French Doors Lintel

Discussion in 'Builders' Talk' started by Steve_K, Sep 2, 2016.

  1. Steve_K

    Steve_K New Member

    I've fit new french doors, uPVC ones. when i removed the old timber frame patio doors i noticed that there didn't appear to be a lintel on the outer brick wall, only a concrete one on the inner block wall.

    I can see that the brick work above the doors sags a bit in the middle, it was like this before but is something that i want to put right as part of the renovation.

    Can you look at these pictures and suggest whether the concrete lintel linked will be adequate to support the weight of the above outer brickwork and upstairs bedroom window. The roof / joists seem to be supported by the inner block wall structure so no load from that.

    before, you can just see the brickwork in the middle gapping

    just a layer of concrete and DPC between the bricks
    [​IMG] [​IMG] [​IMG]

    Concrete Lintel :

  2. PaulBlackpool

    PaulBlackpool Screwfix Select

    What is that which the outer leaf is half sitting on. I am only guessing but is it a Catnic lintel? Is there any metal between the inner and outer leaf?
    I think there must be something there otherwise you have been very lucky!
    The weight of the roof is transmitted to wall plates fitted to the inner leaf.
  3. Steve_K

    Steve_K New Member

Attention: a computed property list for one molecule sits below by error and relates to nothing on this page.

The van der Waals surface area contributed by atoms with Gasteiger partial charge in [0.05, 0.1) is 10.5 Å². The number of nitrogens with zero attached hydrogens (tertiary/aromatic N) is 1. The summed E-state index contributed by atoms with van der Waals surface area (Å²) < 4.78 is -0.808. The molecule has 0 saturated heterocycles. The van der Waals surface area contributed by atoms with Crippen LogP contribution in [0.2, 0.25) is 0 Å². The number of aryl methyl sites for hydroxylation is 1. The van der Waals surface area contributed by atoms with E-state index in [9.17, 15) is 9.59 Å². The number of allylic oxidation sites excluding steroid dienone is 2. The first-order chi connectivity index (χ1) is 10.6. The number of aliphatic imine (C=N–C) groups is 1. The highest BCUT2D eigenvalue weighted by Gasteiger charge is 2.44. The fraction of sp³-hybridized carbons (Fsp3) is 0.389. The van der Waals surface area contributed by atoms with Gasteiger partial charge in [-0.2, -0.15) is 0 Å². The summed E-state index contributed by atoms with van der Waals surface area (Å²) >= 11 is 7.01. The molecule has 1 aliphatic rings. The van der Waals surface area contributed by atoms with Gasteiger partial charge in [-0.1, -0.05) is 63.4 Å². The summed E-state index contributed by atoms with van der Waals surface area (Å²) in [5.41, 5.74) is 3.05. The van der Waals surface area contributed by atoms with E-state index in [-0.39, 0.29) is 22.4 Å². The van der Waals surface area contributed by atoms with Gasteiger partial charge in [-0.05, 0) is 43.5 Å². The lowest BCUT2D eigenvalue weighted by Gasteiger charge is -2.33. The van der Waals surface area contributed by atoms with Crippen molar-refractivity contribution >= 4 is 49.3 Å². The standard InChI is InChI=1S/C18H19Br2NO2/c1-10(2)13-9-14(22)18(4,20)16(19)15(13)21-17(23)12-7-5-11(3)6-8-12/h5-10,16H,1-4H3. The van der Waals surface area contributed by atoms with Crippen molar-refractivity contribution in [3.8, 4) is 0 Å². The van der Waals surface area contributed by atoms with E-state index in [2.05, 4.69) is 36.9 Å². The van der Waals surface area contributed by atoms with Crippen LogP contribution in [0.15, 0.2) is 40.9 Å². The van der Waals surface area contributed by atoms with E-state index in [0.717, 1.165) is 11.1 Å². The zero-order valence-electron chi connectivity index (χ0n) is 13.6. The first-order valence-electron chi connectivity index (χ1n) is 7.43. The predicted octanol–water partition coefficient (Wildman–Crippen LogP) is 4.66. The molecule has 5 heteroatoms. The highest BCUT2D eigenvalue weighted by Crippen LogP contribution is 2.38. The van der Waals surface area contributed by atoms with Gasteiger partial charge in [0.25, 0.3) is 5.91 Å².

It's just a layer of cement, no catnic between the inner and out leaf...
  4. PaulBlackpool

    PaulBlackpool Screwfix Select

    Well I had two UVPC windows and one UVPC door fitted at the back of my house all just under 3 feet wide and as the inner leaf had wooden lintels and the outer were just built on top of the frames I put concrete lintels in before removing the old windows and door. In the event no bricks fell down. In your case with a patio door you have been very lucky, but no bricks will fall down now you have got the doors in. Has your frame got aluminium reinforcings in at the sides and top? If so job done and leave well alone.
    You say the brickwork sags a little but if there are no loose mortar joints and the door is secure then I would leave it.
    If there are some loose joints just point it.

    PS I hope you were wearing a hard hat.:)
    Last edited: Sep 2, 2016
  5. yorkyguy

    yorkyguy Active Member

    Hello all,
    Only for advice,
    I installed two 'up and over' garage doors with a pitched gable in stone with blockwork inner above years ago with a rolled steel angle above on each leaf (150x150 as I recall) over a central pier which has never shifted. Your pics look as though the outer wall sits on the horizontal of an L profile with the upstand of the steel rising up in the cavity. Am right? as PB says, a Catnik or boot lintel would have reinforcing/connecting metal work between. I am only a DIYer but I agree with PB and check the steels, point up and leave well alone.
  6. PaulBlackpool

    PaulBlackpool Screwfix Select

    Hi Brian
    But the OP says there is nothing on the bricks but mortar.
    What you suggest might be better from an appearance point of view but surely a concrete or a Catnic lintel would have been much cheaper than putting steels within the cavity. It is only a patio door width.
  7. yorkyguy

    yorkyguy Active Member

    Hi Paul,

    Yes buts what's that horizontal 'line' under the outer under brick course? looks a bit straight and regular with a DPC hanging down. Is it a bit true for compo? mmmmm? I understand what you say but my steel went in on construction. Even if the worst happened and the bricks obeyed Mr Newton, the worst scenario would a triangular brick collapse cos of the bonding but not ideal.

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